In Partial Fulfillment of the Requirements for the Degree of Doctor of Philosophy
Seyyedeh Qazale Mirsharif
will defend her dissertation proposal
Automated Analysis Oof Child’s Egocentric Video for Studying Visual Focus of Attention and its Role in Early Learning and Cognitive Development
Infants begin to learn about objects, actions, people and language through many forms of social interactions. Recent cognitive research demonstrates that studying infant’s visual experiences is very important in understanding object name learning and language development in children and how cognitive system develops in humans. Cognitive researchers use recent technological advancement such as head cameras to access infant’s visual input. In this study, we place a head camera on child and record his point of view while he is engaged in a toy play with a parent. We process the resulting egocentric data to investigate what infants attend to and how their visual focus on objects is structured and stabilized during developmental time. However, analyzing infant’s egocentric videos poses a lot of challenge. Manual annotation of the objects and body parts in such voluminous videos is time consuming and impractical. An automated method is required to speed up the annotation process while maintaining high accuracy. As the children’s visual field is very dynamic and unfocused such automated methods need to consider for blurry images resulted from large head turns and movements or objects frequently entering and leaving the view. Besides, object properties such as size, shape and illumination may frequently change as child changes his view. We propose a semi-automated object segmentation method, which allows us to locate and track the dominant moving objects in child’s view. The proposed method initially request for user to annotate the boundaries of objects and then uses a graph cut segmentation algorithm to model object and background based on their Gaussian mixture models. Afterwards, the method calculates optical flow between video frames to estimate the object movement and generate a binary mask of the object in the future frames. The presented method also uses domain specific heuristic rules to maintain a high accuracy for object segmentation and restart the program when object properties change dramatically. The method helps us to provide binary masks of objects with a fast rate and high accuracy. Based on the resulting object masks we generate heat maps of dominant objects to analyze object distribution and movement patterns in child’s view at progressive ages. The results reveal interesting pattern s in objects distribution, which may support previous psychological hypothesis. In the next stage of the research we intend to estimate the attention map for infants based on bottom up and top down features. As there may be many items available in child’s view and several objects in motion we aim to investigate what objects or motion is salient to the child and how they shape infant’s visual attention at early stages of development.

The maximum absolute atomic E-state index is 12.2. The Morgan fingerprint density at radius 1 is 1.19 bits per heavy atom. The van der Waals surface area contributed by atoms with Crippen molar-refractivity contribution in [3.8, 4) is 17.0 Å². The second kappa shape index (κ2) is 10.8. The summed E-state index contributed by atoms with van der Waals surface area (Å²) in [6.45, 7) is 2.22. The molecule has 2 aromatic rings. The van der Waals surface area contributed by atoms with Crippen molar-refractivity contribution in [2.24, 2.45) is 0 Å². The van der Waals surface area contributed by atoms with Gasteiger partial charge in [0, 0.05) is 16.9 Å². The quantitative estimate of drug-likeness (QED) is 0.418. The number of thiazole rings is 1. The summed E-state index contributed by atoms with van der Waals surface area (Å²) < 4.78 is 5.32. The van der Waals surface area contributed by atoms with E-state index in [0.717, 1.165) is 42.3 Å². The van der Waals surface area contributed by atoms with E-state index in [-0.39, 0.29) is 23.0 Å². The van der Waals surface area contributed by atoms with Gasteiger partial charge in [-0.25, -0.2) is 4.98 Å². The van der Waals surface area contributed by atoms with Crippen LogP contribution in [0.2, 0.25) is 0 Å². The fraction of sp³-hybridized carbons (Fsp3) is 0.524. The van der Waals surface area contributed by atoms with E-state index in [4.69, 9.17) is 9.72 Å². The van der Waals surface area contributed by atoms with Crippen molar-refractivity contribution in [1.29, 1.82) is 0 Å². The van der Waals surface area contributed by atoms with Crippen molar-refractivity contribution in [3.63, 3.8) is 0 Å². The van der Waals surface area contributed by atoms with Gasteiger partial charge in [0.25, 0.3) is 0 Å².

Date: Tuesday, May 10, 2016
Time: 11:00 AM
Place: PGH 501
Advisor: Prof. Shishir Shah
Faculty, students, and the general public are invited.